Sidecar Container Vulnerability in Kubernetes explained

View Show Notes and Transcript

Are you familiar with Sidecars in Kubernetes? We spoke to Magno Logan about the complex world of Kubernetes security and the silent but deadly vulnerabilities associated with sidecar containers. Magno shares his extensive research and insights on how attackers can exploit these vulnerabilities to stay hidden within a Kubernetes environment, posing significant threats beyond the commonly discussed crypto mining attacks. Magno spoke about common attack paths targeting Kubernetes clusters, from exploiting application vulnerabilities to leveraging exposed Kubernetes services and compromised valid accounts.

Questions Asked:
00:00 Introduction  
01:26 A bit about Magno Logan
01:49 Kubernetes Common Threats Explained
02:23 Kubernetes Cluster Attack Entry Points
04:28 How attackers maintain persistent access in Kubernetes?
05:30 Container Escape Explained
07:03 Maintaining Persistence in Kubernetes Clusters
08:18 What are Sidecars?
10:43 How to secure your sidecars?
12:33 Where can people learn more about this
13:57 The Fun Section

Ashish Rajan: [00:00:00] Do you know what a sidecar is in the container context? If you don't, this is probably the best episode for you. Because in this episode, we had Magno Logan from TrendMicro and he spoke about one of the most unique ways you can actually look at attacking a Kubernetes environment without actually being spotted.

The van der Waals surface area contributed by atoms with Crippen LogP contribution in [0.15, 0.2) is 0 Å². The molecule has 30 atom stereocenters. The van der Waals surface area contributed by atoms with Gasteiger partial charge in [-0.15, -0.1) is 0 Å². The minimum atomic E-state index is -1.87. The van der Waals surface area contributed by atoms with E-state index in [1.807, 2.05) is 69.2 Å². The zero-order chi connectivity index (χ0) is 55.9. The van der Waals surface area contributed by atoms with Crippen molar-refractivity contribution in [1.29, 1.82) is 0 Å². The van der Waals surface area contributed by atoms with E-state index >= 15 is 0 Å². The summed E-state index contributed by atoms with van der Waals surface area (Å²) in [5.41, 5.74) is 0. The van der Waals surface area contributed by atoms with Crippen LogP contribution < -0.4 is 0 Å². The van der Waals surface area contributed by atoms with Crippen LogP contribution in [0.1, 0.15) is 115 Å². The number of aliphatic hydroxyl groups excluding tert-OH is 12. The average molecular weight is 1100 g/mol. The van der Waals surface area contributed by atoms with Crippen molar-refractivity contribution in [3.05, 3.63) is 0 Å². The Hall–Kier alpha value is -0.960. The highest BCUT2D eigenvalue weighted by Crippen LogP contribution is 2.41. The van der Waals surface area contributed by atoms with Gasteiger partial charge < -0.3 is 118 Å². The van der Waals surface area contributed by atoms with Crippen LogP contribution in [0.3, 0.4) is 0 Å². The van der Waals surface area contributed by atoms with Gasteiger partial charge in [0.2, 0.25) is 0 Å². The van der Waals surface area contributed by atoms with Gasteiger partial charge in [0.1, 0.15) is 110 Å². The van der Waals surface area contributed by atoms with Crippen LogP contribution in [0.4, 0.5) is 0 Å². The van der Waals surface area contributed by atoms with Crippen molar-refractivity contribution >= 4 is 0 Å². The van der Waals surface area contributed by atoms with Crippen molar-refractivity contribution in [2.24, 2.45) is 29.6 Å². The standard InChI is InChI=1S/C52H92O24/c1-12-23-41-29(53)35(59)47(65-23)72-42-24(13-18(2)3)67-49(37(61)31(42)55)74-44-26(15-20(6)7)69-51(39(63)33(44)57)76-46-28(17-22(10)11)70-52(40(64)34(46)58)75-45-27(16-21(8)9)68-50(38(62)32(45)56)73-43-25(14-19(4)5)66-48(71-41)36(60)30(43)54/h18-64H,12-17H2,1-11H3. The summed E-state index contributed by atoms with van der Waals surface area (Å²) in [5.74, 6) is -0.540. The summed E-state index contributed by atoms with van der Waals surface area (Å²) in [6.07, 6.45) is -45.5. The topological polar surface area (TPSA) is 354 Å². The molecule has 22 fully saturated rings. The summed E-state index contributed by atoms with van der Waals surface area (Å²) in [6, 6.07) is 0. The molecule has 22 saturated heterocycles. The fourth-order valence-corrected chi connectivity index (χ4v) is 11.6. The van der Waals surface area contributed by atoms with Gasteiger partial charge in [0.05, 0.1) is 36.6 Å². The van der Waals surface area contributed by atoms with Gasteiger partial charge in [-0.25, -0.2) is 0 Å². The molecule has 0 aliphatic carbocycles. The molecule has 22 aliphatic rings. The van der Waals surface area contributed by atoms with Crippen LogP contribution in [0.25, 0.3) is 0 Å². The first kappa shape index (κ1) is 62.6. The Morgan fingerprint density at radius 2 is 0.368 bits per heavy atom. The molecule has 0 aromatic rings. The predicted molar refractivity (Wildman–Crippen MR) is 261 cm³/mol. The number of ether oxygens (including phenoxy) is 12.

We're talking about sidecar. Yes. The sidecar, which is used to monitor your Kubernetes environment for performance, for metrics, and anything else that comes with it as well, sometimes without making too much noise, how would an attacker make themselves sniff the traffic without being noticed. Essentially, this was a talk that Magno was giving at CNCF North America based on the research he had done.

He spoke about some of the common attack paths that you would hear about. And then we dive into how we can use sidecar as a way to sniff traffic and potentially make changes without having the need to make a lot of noise. If you know someone who's looking at testing the kubernetes security from a pentester perspective or research perspective, definitely share the episode with them if you find this valuable. If this is your second, third, or maybe even 10th or maybe 50th episode that you're listening to of Cloud Security Podcast or maybe watching on YouTube channel, and you have been finding us [00:01:00] valuable, I would really appreciate if you could take a few moments to drop us a review or rating on your popular podcast platform like iTunes or Spotify, that is, if you're listening to this, if you are watching this on YouTube or LinkedIn, definitely give us a follow or subscribe.